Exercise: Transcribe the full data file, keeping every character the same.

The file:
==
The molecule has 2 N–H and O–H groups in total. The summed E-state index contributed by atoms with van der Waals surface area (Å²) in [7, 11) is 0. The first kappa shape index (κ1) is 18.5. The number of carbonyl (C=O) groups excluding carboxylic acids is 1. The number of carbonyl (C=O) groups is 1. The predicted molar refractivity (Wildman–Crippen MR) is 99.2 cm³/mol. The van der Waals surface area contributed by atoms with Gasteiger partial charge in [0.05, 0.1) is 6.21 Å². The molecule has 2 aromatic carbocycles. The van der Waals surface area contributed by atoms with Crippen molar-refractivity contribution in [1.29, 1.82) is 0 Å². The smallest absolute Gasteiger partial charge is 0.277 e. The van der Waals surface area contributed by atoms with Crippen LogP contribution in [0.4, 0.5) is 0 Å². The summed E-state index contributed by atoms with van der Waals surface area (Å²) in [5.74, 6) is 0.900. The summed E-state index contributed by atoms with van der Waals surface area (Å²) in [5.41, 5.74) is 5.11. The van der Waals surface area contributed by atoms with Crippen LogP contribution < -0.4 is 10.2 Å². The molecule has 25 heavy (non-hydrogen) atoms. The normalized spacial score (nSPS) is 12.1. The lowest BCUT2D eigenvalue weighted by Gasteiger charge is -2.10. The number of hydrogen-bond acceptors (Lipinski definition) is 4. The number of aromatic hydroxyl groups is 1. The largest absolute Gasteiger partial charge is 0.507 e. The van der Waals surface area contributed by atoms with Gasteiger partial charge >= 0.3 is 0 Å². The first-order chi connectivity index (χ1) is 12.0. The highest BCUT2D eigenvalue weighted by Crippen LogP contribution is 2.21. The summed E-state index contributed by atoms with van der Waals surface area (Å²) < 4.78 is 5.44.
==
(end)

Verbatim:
The molecule has 2 N–H and O–H groups in total. The summed E-state index contributed by atoms with van der Waals surface area (Å²) in [7, 11) is 0. The first kappa shape index (κ1) is 18.5. The number of carbonyl (C=O) groups excluding carboxylic acids is 1. The number of carbonyl (C=O) groups is 1. The predicted molar refractivity (Wildman–Crippen MR) is 99.2 cm³/mol. The van der Waals surface area contributed by atoms with Gasteiger partial charge in [0.05, 0.1) is 6.21 Å². The molecule has 2 aromatic carbocycles. The van der Waals surface area contributed by atoms with Crippen molar-refractivity contribution in [1.29, 1.82) is 0 Å². The smallest absolute Gasteiger partial charge is 0.277 e. The van der Waals surface area contributed by atoms with Crippen LogP contribution in [0.4, 0.5) is 0 Å². The summed E-state index contributed by atoms with van der Waals surface area (Å²) in [5.74, 6) is 0.900. The summed E-state index contributed by atoms with van der Waals surface area (Å²) in [5.41, 5.74) is 5.11. The van der Waals surface area contributed by atoms with Crippen LogP contribution < -0.4 is 10.2 Å². The molecule has 25 heavy (non-hydrogen) atoms. The normalized spacial score (nSPS) is 12.1. The lowest BCUT2D eigenvalue weighted by Gasteiger charge is -2.10. The number of hydrogen-bond acceptors (Lipinski definition) is 4. The number of aromatic hydroxyl groups is 1. The largest absolute Gasteiger partial charge is 0.507 e. The van der Waals surface area contributed by atoms with Gasteiger partial charge >= 0.3 is 0 Å². The first-order chi connectivity index (χ1) is 12.0. The highest BCUT2D eigenvalue weighted by Crippen LogP contribution is 2.21. The summed E-state index contributed by atoms with van der Waals surface area (Å²) < 4.78 is 5.44.